New Office Building

June 1, 2014

2014: Anderson moves from their long time home in Salt Lake City to a newly built office in Saratoga Springs, Utah. The new facility doubled the amount of usable office…

30 Year Anniversary

January 1, 2015

2015: Anderson Engineering Company Inc. celebrates 30 years of excellence!  


Solving and Creating

Mobile Island Model – Historical Well Decommissioning
One of the biggest challenges of engineering is dealing with Mother Nature. One area which has become particularly difficult for major oil and gas companies is capping legacy oil wells along the Gulf Coast and in other marshy wetlands.
In the case of the Gulf Coast, coastal inlands have been steadily diminishing over the past ten years. Because of this, water areas are expanding and many historic oil wells, once covered by soil, are visible above the sediment or water line. This causes an environmental risk and navigational hazard for boats and barges. In addition to these environmental changes, many of these well plugs do not meet today’s well abandonment standards and are leaking oil. Anderson Engineering transformed the way these wells are repaired and re-plugged.
These well projects present the very difficult challenge of accessing the wellheads which are now situated in water. The greatest difficulty results in the water being too deep to be accessed by land equipment, but too shallow for traditional barge mounted equipment. Preceding Anderson Engineering’s innovation, common practices for re-plugging such wells included building a caisson around the wellhead and pumping out the entrapped water. This process results in a muddy, slippery working area nested below sea level; which also creates a dangerous confined space. Within these treacherous circumstances, workers then must perform a perilous task of dealing with compressed wellhead pressures while surrounded by water and threatening wildlife.
Anderson and its sub-contractor team pioneered a new approach that proved to be successful and much safer. Rather than removing the water, the Anderson team turned it into their ally. Engineering a customized river barge, Anderson created three “mobile islands” which allowed access to the wellhead. These mobile islands allowed for the easy transfer of large equipment and workers from a local dock to the shallow marshland. Work could then be completed above the well with no need for water extraction. This innovation was selected as a finalist for the client’s yearly international innovation awards and has been repeated on additional Anderson lead projects.
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AE STEP Program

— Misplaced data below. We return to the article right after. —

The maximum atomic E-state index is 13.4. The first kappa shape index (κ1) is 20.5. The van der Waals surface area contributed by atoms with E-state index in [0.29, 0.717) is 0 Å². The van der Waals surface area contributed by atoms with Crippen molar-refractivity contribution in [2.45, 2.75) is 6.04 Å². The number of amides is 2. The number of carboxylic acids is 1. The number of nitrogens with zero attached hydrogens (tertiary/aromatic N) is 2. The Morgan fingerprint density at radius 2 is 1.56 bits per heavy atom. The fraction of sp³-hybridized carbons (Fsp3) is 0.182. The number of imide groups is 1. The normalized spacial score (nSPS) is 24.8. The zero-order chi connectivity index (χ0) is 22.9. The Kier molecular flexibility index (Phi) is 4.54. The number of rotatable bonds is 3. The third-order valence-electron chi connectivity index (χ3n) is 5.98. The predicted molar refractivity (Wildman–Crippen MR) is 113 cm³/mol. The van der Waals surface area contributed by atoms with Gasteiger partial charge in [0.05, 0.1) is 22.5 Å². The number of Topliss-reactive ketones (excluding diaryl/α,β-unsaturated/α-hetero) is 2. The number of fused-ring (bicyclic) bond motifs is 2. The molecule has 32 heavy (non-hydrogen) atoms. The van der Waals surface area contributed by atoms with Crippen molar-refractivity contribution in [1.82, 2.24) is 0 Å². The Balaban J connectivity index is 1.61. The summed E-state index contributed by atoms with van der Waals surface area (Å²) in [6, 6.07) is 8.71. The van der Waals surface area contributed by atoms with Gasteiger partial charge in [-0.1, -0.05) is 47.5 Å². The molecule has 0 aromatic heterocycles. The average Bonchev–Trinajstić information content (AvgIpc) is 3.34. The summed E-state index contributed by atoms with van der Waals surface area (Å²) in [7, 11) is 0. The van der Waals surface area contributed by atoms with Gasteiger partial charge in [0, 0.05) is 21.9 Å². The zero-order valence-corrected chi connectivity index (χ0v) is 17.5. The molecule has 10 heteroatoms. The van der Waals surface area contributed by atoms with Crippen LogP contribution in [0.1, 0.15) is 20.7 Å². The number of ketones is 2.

Beginning in 2012 Anderson conducted an extensive review of the standard engineering-industry accepted methods for soil sample collection and documentation. Anderson determined the collected data was “touched” five to seven times by four different people between data collection and publication in reporting and mapping applications. Additionally, the standard method of collection relied greatly on the expertise and documentation skill of the field technician resulting in significant differences in quality and standard. The typical time from data collection to processing to report prep was approximately 7-30 days depending on the nature of the sample collected.
Following this review Anderson developed an iOS-based application, AE STEP, which uses standardized forms to complete the soil sample collection and documentation procedure. The AE STEP application is tied in with sub-meter GPS, and custom-developed servers.


AE STEP has significantly reduced errors and omissions in data collection, increased the quality of the sample, and standardized sampling techniques between all field technicians. This information is synced from the field to the office in real-time or delayed synced – depending on the location, and is published in real-time to a custom build soil sampling database and mapping server. This information is available in real-time to management and the client allowing for quick decisions to be made based on actionable data.
As the data collection is now application and database driven, Anderson has been able to decrease the number of touches from five-seven to three and from four people to two, the field technician and the engineer QA/QC review. This method has saved our customers over $1.5 million dollars in sample collection, management and documentation in the last two years.



Improving the Quality of Life 

Protecting and Giving Back to Utah